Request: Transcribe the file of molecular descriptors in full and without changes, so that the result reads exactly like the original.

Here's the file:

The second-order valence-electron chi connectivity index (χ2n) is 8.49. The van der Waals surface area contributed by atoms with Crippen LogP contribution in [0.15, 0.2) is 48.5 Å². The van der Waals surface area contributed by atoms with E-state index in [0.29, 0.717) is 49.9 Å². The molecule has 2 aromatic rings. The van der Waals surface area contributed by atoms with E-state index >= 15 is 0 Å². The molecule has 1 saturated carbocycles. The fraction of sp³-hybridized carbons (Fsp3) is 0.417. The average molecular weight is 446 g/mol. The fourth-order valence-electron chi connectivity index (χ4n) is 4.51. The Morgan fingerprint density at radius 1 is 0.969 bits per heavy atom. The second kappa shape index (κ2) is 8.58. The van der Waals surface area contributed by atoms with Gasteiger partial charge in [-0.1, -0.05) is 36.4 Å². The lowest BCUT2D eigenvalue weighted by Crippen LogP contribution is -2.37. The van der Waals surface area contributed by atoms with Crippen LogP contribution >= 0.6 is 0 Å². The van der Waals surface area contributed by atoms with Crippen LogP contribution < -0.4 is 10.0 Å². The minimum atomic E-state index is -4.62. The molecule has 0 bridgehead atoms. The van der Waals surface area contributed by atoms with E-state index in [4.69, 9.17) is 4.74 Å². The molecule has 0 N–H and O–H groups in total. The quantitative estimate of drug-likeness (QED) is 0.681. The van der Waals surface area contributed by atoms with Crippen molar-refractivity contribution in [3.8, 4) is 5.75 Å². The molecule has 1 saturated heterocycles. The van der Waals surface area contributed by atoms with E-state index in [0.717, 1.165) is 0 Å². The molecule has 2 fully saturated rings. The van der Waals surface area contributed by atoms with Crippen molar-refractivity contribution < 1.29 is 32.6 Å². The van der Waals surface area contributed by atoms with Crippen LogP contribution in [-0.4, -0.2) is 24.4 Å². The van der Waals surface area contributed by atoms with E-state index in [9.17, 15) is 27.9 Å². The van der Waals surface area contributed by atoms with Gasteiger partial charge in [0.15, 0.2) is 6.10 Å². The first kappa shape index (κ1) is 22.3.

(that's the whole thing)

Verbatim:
The second-order valence-electron chi connectivity index (χ2n) is 8.49. The van der Waals surface area contributed by atoms with Crippen LogP contribution in [0.15, 0.2) is 48.5 Å². The van der Waals surface area contributed by atoms with E-state index in [0.29, 0.717) is 49.9 Å². The molecule has 2 aromatic rings. The van der Waals surface area contributed by atoms with E-state index >= 15 is 0 Å². The molecule has 1 saturated carbocycles. The fraction of sp³-hybridized carbons (Fsp3) is 0.417. The average molecular weight is 446 g/mol. The fourth-order valence-electron chi connectivity index (χ4n) is 4.51. The Morgan fingerprint density at radius 1 is 0.969 bits per heavy atom. The second kappa shape index (κ2) is 8.58. The van der Waals surface area contributed by atoms with Gasteiger partial charge in [-0.1, -0.05) is 36.4 Å². The lowest BCUT2D eigenvalue weighted by Crippen LogP contribution is -2.37. The van der Waals surface area contributed by atoms with Crippen LogP contribution >= 0.6 is 0 Å². The van der Waals surface area contributed by atoms with Crippen LogP contribution < -0.4 is 10.0 Å². The minimum atomic E-state index is -4.62. The molecule has 0 bridgehead atoms. The van der Waals surface area contributed by atoms with E-state index in [4.69, 9.17) is 4.74 Å². The molecule has 0 N–H and O–H groups in total. The quantitative estimate of drug-likeness (QED) is 0.681. The van der Waals surface area contributed by atoms with Crippen molar-refractivity contribution in [3.8, 4) is 5.75 Å². The molecule has 1 saturated heterocycles. The van der Waals surface area contributed by atoms with E-state index in [0.717, 1.165) is 0 Å². The molecule has 2 fully saturated rings. The van der Waals surface area contributed by atoms with Crippen molar-refractivity contribution < 1.29 is 32.6 Å². The van der Waals surface area contributed by atoms with Crippen LogP contribution in [-0.4, -0.2) is 24.4 Å². The van der Waals surface area contributed by atoms with E-state index in [9.17, 15) is 27.9 Å². The van der Waals surface area contributed by atoms with Gasteiger partial charge in [0.15, 0.2) is 6.10 Å². The first kappa shape index (κ1) is 22.3.